Cincinnati Bengals: just as the Bears are one game over .500 in the 32-team NFL era, the Bengals are one game under. Pretty sure they've made the playoffs more times than the Bears have in that time, though. They had a brief run as the Everyone Gets Arrested team in the 2000s, but that seems to have calmed down. The Bengals have the coolest helmets but weird overdesigned uniforms. Bengals fans share the same woe-is-me groaning as fans of other midwestern teams that go 9-7 too much, but I don't think they really add any new wrinkles to it. Still, cool helmets!
Recommended if you like: dressing up as animals, more Germans, tense race relations, some sort of ungodly chocolate spaghetti chili

Baltimore Ravens: A perennially competitive team whose fans are nevertheless perpetually aggrieved about everything all the time, real or imagined. Ravens fans seem to puff up their chests over their proximity to Bodymore Murdaland but wouldn't be caught dead in it, instead sticking to the smoked-glass midrises of suburban Maryland where people cheerlessly fill out TPS reports about drone strikes.
Recommended if you like: seafood, The Wire, Edgar Allan Poe, bureaucracy

Indianapolis Colts: Formerly Peyton Manning and the Manning-ettes, they replaced him with Andrew Luck after tanking a season and interrupting their long run of double-digit-win seasons. Colts fans are polite and boring as you'd expect from Indianoplace, but the owner himself is a drug-addled nutbar who buys up all the memorabilia and ephemera an 17-year-old boy would buy. Like the Steelers, they're hard to dislike too much if they're not a thorn in your side.
Recommended if you like: high school basketball, Jack Kerouac, leaving places unannounced in the middle of the night

Houston Texans: A replacement for the late lamented Houston Oilers, the Texans (named for playing in Texas) have had a long road to respectability since joining the league in 2002. They've since lost a lot of that respectability, so this is as close to getting in on the ground floor as you're going to get these days. Being the other Texas team keeps their fans grounded, I suspect.
Recommended if you like: humidity, pollution, sprawl, cattle

Tennessee Titans: The Oilers of old, the Titans enjoyed a bit of a cultural moment in 1999-2000 when, new to the scene with cool new uniforms and logos, they lost the Super Bowl to the Rams by a yard, making them sort of a team everyone else could get behind. Their quarterback, Steve McNair, was one tough bastard of a quarterback who could take a beating from everyone except for the mistress who shot and killed him after his playing days were done. The Titans had an orphan 13-3 season a few years ago but have fallen into small-market obscurity, just toiling and missing the playoffs.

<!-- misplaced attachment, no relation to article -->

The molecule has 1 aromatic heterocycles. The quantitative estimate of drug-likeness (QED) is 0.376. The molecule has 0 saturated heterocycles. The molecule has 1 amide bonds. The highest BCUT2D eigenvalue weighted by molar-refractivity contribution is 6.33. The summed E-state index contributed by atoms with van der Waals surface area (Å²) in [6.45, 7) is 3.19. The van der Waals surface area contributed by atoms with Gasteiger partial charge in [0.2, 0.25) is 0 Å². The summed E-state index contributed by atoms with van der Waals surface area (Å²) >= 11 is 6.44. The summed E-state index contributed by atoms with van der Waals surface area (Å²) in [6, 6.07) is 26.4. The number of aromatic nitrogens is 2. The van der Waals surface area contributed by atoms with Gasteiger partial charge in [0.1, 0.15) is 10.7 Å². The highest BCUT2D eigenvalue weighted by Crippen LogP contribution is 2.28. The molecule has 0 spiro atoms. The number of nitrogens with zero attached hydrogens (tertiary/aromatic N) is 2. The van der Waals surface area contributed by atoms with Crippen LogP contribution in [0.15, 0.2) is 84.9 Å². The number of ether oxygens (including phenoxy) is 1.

Recommended if you like: Y2K, Smurfs, stale things

Jacksonville Jaguars: hey, "your" team! The NFL expanded to Jacksonville in 1995 after withholding better cities like Baltimore and St. Louis for existing teams to move to, leaving an overgrown port city in northern Florida. Another vaguely trendy team of the late '90s that has fallen on hard times, the team flirted with relocation rumors before getting new ownership who turned the stadium into some kind of redneck riviera with people watching the games on giant TVs from swimming pools. The fans are understandably defensive about being in the league's most irrelevant market and will get very ornery about it.
Recommended if you like: London, chlamydia, realizing what actual Florida is like

Denver Broncos: A team that couldn't win the big one until they did, twice in a row, and then went right back. Probably a safe bet if you want your team to be good every year, but who knows what the future holds once Peyton Manning retires? Broncos fans like to chant "IN-COM-PLETE!" every time the opposing quarterback throws an incompletion. It gets annoying fast. They're also very loud.
Recommended if you like: marijuana, ultimate frisbee, hiking, Subarus, the effect thin air has on blood alcohol content